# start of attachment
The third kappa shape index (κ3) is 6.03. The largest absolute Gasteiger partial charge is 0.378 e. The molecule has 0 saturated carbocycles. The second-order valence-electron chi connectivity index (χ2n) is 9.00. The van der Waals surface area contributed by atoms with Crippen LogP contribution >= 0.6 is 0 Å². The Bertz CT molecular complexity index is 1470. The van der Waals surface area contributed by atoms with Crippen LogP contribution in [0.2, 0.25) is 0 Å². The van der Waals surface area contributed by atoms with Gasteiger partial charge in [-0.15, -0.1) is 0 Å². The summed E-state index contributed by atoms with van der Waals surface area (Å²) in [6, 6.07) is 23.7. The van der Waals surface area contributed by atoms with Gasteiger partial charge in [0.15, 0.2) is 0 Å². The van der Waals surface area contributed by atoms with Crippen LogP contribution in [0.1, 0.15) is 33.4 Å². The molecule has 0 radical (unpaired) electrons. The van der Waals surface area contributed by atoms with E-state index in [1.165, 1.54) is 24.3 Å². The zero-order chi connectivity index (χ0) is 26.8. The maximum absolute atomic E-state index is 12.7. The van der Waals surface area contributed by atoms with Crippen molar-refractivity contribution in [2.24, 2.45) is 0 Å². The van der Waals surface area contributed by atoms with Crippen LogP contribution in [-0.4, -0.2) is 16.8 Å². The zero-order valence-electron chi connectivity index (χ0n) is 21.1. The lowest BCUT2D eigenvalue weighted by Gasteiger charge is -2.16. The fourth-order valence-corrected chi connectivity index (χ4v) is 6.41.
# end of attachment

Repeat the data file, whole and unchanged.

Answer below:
The third kappa shape index (κ3) is 6.03. The largest absolute Gasteiger partial charge is 0.378 e. The molecule has 0 saturated carbocycles. The second-order valence-electron chi connectivity index (χ2n) is 9.00. The van der Waals surface area contributed by atoms with Crippen LogP contribution >= 0.6 is 0 Å². The Bertz CT molecular complexity index is 1470. The van der Waals surface area contributed by atoms with Crippen LogP contribution in [0.2, 0.25) is 0 Å². The van der Waals surface area contributed by atoms with Gasteiger partial charge in [-0.15, -0.1) is 0 Å². The summed E-state index contributed by atoms with van der Waals surface area (Å²) in [6, 6.07) is 23.7. The van der Waals surface area contributed by atoms with Gasteiger partial charge in [0.15, 0.2) is 0 Å². The van der Waals surface area contributed by atoms with Crippen LogP contribution in [0.1, 0.15) is 33.4 Å². The molecule has 0 radical (unpaired) electrons. The van der Waals surface area contributed by atoms with E-state index in [1.165, 1.54) is 24.3 Å². The zero-order chi connectivity index (χ0) is 26.8. The maximum absolute atomic E-state index is 12.7. The van der Waals surface area contributed by atoms with Crippen molar-refractivity contribution in [2.24, 2.45) is 0 Å². The van der Waals surface area contributed by atoms with Crippen LogP contribution in [-0.4, -0.2) is 16.8 Å². The zero-order valence-electron chi connectivity index (χ0n) is 21.1. The lowest BCUT2D eigenvalue weighted by Gasteiger charge is -2.16. The fourth-order valence-corrected chi connectivity index (χ4v) is 6.41.